Joining Sewer Vents

Hi all.
In the attic of my new house I have two PVC sewer vent pipes that come up from the floorboards. One of them is run completely through the roof. The other terminates about two feet up from the floor into the attic. Would it be feasible for me to put an elbow onto this pipe, extend it over and join it with the pipe that goes through the roof. I would like to avoid putting another hole in my roof for obvious reasons. I'm not sure about the codes in my area, but I imagine that this would not be a problem. I would appreciate opinions.
Thanks,
Scott
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Lance Uppercut wrote:

Looks like the builder "forgot" to finish the job. (Might want to verify somehow that this pipe is actually a sewer vent. Listen at the opening for running water when flushing, etc.)
Yes, should be fine to connect them as long as the existing one thru roof is full size (4"). Slope the horizontal part of the extension so that it rises toward the vent you'll be connecting into.
Jim
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I don't think so. I'm not a plumber, but I see houses with 5 and 7 vent pipes in the roof. If the builder could save roofer costs by having the plumber joining all the vents (lesspenetratyions to seal), I think they would. Any plumbers out there...agree, disagree?

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If they're both really sewer-vent stacks, then last time I checked, you could connect them. (subject to some rules involving flood-levels of connected fixtures that aren't likely to affect you in an attic.) Are you sure that's what they are, though? It would really suck to find out after the fact that one of them's actually venting your laundryroom, or a bathroom.
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On 16 Dec 2003 10:12:03 -0800, snipped-for-privacy@comcast.net (Lance Uppercut) wrote:

I'm a retired plumber. The answer is YES. Be sure that is a vent though. I'd assume it would stink in your attic. But it could be an air vent from a fan or dryer vent, or ?????
Be sure it is a sewer vent. If it is, use the SAME size pipe, and use a slight upward pitch to the other stack. You dont need much pitch, but you dont want it going downward.
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Thanks for all of the replies.
The fine gentlemen that lived in the house before me was a plumber, just not a very good one. I assume that he added the vent that terminates in the attic for one reason or another when he remodeled the bathroom. I had a pumber out months ago for another reason and showed him the pipe. He had me flush the toilet and turn on the sinks in the bathroom directly below where the pipe enters the floor of the attic while he listened at the open end of the pipe. We determined that it is a vent for that bathroom. Am I wrong in labeling this a sewer vent? The pipe that terminates is 2 inches thick while the main stack is 4 inches. They are around 6 feet apart and I could angle the connection upward. Do they make connections for 2 inches going into 4 inches? I guess I'll have to go wander around Home Depot for an hour or two : )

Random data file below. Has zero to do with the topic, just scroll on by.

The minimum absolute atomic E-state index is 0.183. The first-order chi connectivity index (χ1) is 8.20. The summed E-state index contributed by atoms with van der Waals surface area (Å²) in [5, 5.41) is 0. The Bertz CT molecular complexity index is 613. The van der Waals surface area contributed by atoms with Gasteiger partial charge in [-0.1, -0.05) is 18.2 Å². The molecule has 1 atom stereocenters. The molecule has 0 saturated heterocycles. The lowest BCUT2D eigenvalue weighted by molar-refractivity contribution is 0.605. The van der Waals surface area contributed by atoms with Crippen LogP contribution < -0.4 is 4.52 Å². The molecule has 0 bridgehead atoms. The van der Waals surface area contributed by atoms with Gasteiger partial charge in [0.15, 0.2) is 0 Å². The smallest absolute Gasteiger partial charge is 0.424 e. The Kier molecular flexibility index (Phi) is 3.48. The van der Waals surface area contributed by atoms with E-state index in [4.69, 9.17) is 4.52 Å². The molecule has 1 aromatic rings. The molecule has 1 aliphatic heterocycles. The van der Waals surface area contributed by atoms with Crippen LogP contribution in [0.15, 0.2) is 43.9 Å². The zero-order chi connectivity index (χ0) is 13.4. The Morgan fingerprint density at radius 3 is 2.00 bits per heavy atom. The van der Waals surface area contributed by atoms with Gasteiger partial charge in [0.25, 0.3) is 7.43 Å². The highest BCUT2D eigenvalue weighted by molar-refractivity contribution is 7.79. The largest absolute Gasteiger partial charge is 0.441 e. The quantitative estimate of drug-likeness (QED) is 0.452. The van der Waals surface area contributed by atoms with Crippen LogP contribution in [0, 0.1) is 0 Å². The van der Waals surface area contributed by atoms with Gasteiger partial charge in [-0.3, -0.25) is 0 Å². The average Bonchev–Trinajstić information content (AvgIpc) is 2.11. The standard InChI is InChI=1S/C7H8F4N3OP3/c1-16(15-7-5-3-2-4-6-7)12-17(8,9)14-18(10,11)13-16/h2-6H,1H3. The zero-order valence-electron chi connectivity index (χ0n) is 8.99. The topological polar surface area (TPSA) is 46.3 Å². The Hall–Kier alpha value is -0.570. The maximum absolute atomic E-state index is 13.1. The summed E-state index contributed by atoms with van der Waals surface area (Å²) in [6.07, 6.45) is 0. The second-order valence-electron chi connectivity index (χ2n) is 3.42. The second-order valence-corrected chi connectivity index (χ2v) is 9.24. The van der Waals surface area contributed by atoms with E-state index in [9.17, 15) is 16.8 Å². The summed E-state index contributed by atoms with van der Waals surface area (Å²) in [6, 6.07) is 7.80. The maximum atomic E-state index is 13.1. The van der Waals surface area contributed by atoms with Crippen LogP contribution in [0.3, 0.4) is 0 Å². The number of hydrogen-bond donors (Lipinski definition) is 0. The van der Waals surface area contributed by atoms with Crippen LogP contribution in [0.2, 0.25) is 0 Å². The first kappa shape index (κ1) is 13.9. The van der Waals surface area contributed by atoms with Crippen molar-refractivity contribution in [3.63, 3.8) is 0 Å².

I also have another vent that I found for a bathroom in the basement. It terminates right below the ceiling in the laundry room in my basement. Again, there are no bad odors present. This one has a filter on the top of it. I showed it to the same plumber that was in my attic and he told me that the filter just stopped air from going back into the vent. He also told me that he did not think that this was a problem. I disagreed. Why would anyone want to vent inside their house? Granted I am no plumber, but this just seemed stupid. Since most of the people that applied to my original thread are plumbers, I would appreciate you comments on this situation as well.
Thanks,
Scott

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(Lance

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Scott
The vents sound like that they are to allow air to enter and exit so the p traps will not loose any water in them as they will gurgle as water flows. The tolit bowl will also have a vent just for this purpose.
For the 4" to 2" adapter there is such and will be found in the area of the sewer line and tolet flanges etc. Just ask for one of the HD employees to assist and they will put it together for you.
Joining the two pipe ends to the sewer line willnot hurt anything but will not help either.
Think of the two pipes as an equlizer for the sewer as the estuation tubes do for your ears to keep the pressure inside the same as the outside.
C.

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snipped-for-privacy@usenet.com wrote:

roof the vents from three places were joined together exactly as described.
But make sure it is a plumbing vent! Terry.
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